“Segments of Memory” by Frank Beltrano

Frank Beltrano


If I googled hard and long
I could probably find the poem
Tim from Rattle liked so much
about the smell of a peeled orange
filling a whole room
filling one’s senses

but maybe it’s enough
that a few words like zest and pith
from that half-forgotten poem
fill my mind
with the smell of oranges
bringing back cool memories
of my long-dead dad

like a man in a dream
alone he sits on a chair
in a room in heaven
peeling oranges
with a knife so sharp
it sings in a soprano key
when he drags it across
the honing steel.

His are fat fingers
and thick palms
dry and calloused 
gentle and strong.

Gracefully, he liberates a spiral of orange peel
paring the peel from the pith.
It is a long spiral of the colour orange
extending to the floor.
It eventually falls to the floor
and he looks up to say,
“That is how it is done, my son.
Would you like a segment, now?”

But beyond this generosity
I also remember he humbled me
buying oranges at the Dominion store.
I was about 10, undoubtedly cute
and the cashier, a woman about his age
said something to me 
interrupted my reverie 
of Dad and me shopping for oranges
and I said, “What?”
and he said, “Don’t be rude. Say
I beg your pardon.”

For years I never knew just what
that was all about 
the only time he ever
played etiquette cop
and it hurt.
I have grown to believe
he only meant to flirt
with the cashier who smiled
rang in our oranges
said goodbye as we left.

Recently I saw myself
as never having learned
the lesson. I still say, “What?”
even to the person I love the most
in all the world, my wife.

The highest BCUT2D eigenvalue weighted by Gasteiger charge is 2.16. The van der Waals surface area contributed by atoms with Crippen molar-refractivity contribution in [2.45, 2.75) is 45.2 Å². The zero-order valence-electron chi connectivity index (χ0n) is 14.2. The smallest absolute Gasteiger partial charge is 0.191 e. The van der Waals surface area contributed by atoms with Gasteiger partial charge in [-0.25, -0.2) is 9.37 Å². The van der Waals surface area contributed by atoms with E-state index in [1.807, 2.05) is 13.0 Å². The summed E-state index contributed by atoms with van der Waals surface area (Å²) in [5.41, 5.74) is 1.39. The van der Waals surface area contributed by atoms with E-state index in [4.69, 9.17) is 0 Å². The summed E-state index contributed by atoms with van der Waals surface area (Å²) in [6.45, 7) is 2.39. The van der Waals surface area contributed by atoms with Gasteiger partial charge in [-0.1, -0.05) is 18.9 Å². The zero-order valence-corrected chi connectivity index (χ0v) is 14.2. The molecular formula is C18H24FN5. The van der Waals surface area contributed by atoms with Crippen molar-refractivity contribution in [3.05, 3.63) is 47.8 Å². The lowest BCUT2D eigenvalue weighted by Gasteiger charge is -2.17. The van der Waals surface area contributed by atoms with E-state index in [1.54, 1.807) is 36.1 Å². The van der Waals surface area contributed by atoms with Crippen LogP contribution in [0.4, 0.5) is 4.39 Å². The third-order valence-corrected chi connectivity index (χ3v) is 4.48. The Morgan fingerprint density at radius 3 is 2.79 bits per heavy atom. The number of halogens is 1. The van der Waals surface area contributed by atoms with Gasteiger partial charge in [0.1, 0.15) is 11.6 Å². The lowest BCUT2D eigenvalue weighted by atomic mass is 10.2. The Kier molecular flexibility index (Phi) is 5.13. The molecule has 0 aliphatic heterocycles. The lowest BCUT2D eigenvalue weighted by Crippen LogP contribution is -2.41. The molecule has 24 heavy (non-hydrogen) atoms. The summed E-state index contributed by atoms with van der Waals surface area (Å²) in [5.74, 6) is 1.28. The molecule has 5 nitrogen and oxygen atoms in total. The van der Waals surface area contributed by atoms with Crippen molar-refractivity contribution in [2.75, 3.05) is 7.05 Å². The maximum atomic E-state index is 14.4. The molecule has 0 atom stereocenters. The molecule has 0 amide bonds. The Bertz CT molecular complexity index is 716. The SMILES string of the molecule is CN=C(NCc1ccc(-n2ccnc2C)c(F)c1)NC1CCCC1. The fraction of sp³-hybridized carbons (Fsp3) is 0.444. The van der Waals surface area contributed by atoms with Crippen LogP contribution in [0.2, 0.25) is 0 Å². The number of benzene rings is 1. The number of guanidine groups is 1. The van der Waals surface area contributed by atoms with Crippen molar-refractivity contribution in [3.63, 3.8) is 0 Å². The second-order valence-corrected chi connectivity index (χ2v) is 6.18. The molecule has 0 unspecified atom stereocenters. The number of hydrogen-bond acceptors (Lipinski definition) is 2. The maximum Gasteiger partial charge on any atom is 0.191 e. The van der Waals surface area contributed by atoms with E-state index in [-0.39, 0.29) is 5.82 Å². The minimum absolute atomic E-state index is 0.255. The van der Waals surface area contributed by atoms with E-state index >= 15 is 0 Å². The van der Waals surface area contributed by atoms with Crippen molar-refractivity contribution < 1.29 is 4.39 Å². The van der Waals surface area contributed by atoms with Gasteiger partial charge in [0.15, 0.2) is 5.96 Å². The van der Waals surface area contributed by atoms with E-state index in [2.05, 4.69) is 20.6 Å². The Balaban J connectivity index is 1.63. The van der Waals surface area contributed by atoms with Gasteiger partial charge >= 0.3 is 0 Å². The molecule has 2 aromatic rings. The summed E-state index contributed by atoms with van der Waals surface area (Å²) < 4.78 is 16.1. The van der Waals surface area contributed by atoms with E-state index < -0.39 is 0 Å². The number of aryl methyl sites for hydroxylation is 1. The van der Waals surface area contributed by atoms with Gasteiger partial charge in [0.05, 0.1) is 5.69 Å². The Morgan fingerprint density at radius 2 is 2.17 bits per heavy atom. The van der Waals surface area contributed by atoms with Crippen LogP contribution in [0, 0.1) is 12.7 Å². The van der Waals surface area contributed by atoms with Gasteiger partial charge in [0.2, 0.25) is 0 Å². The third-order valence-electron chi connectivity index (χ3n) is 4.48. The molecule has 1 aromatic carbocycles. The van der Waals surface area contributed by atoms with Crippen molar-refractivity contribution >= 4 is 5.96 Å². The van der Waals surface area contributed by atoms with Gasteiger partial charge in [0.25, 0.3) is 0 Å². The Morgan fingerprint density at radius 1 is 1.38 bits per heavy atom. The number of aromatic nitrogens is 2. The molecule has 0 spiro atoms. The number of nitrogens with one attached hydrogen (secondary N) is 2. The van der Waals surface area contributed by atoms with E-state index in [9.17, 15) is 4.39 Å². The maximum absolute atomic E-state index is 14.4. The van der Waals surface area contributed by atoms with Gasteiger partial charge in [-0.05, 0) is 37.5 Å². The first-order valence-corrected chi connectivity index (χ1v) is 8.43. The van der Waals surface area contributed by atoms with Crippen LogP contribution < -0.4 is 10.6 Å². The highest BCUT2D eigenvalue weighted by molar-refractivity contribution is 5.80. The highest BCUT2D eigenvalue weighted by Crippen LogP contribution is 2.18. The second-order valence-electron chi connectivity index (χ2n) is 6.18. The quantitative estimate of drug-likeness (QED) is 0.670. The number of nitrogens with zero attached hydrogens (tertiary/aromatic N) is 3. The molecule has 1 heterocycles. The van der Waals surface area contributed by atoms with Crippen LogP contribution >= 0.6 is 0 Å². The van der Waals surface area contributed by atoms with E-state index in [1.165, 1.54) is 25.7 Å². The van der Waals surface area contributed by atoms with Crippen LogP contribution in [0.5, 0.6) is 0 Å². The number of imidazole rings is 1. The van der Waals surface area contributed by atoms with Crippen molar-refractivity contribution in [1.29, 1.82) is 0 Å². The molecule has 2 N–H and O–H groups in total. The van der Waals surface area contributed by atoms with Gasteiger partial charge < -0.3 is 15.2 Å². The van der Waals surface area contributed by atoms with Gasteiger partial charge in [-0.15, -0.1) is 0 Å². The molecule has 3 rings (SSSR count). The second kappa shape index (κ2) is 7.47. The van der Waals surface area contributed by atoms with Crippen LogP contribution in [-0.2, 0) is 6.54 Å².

She says, “Blah, blah, blah, blah”
and I say, “What?”
And she has grown to be cross about it.
“You don’t listen to me,” she says
and she is right.

She’s like an opera
and I love the playfulness
of the orchestra, the motion
of the conductor’s baton
the sound of the soprano
so much so, it doesn’t matter
that it is in German or Italian
and I yell “What?”
when it is all over
instead of “Bravo”
and she throws me out of the theatre.

Maybe Dad was teaching me
if you want to impress someone
you say, “I beg your pardon.”
I’ll try that. Dad taught me
by example not to flirt too often,
to love your partner, and gladly
peel her oranges so she can make 
juice from them, pith and all
as was Mother’s way. He offered her
a segment which she called a speagle 
which is, in fact, a dog 
a hybrid mix of Beagle
and English Toy Spaniel 
which was her mistake
that he never corrected
not even prefaced with
“I beg your pardon.”  

And I have googled long and hard
trying every spelling of speagle and
Speigel and speegle that I can imagine
only to find mutt dogs 
German magazines
but nothing about oranges
pith nor peel
not even candied zest
which is something
Mother kept in her cupboards
for the baking of fruitcakes
soaked in brandy. 
I beg your pardon, Mother.
Call orange segments 
what you want. I remember
your cakes, the taste of brandy
and candied zest in my mouth.

from Rattle #72, Summer 2021


Frank Beltrano: “I write poetry because it makes me happy to imagine someone else imagining my voice as they read these words. Poetry is a way to bridge the gap between like-minded and even not so like-minded people. I want to thank Sheree Fitch who wrote the prompt that inspired this poem, Katherine Burgess and Tricia Arden Caldwell who gave me first-draft feedback, and mentor Peter Murphy, the village that helped me write it.”

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